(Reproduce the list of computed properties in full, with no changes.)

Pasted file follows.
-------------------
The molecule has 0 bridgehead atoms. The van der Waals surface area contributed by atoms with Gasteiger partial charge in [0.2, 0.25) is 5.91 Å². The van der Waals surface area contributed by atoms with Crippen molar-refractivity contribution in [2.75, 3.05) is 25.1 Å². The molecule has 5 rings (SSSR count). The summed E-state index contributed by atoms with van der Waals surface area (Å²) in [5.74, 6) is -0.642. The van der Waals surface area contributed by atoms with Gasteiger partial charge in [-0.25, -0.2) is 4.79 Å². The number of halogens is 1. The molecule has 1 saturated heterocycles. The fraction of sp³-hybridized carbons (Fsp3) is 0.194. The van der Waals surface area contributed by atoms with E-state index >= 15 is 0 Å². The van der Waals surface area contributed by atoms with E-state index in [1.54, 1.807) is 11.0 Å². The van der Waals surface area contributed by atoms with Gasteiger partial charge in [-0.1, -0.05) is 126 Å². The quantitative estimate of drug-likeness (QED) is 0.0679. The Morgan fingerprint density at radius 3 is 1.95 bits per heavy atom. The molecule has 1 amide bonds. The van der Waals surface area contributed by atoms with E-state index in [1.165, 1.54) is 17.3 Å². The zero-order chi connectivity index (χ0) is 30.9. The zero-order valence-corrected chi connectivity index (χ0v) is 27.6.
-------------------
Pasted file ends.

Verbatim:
The molecule has 0 bridgehead atoms. The van der Waals surface area contributed by atoms with Gasteiger partial charge in [0.2, 0.25) is 5.91 Å². The van der Waals surface area contributed by atoms with Crippen molar-refractivity contribution in [2.75, 3.05) is 25.1 Å². The molecule has 5 rings (SSSR count). The summed E-state index contributed by atoms with van der Waals surface area (Å²) in [5.74, 6) is -0.642. The van der Waals surface area contributed by atoms with Gasteiger partial charge in [-0.25, -0.2) is 4.79 Å². The number of halogens is 1. The molecule has 1 saturated heterocycles. The fraction of sp³-hybridized carbons (Fsp3) is 0.194. The van der Waals surface area contributed by atoms with E-state index >= 15 is 0 Å². The van der Waals surface area contributed by atoms with E-state index in [1.54, 1.807) is 11.0 Å². The van der Waals surface area contributed by atoms with Gasteiger partial charge in [-0.1, -0.05) is 126 Å². The quantitative estimate of drug-likeness (QED) is 0.0679. The Morgan fingerprint density at radius 3 is 1.95 bits per heavy atom. The molecule has 1 amide bonds. The van der Waals surface area contributed by atoms with E-state index in [1.165, 1.54) is 17.3 Å². The zero-order chi connectivity index (χ0) is 30.9. The zero-order valence-corrected chi connectivity index (χ0v) is 27.6.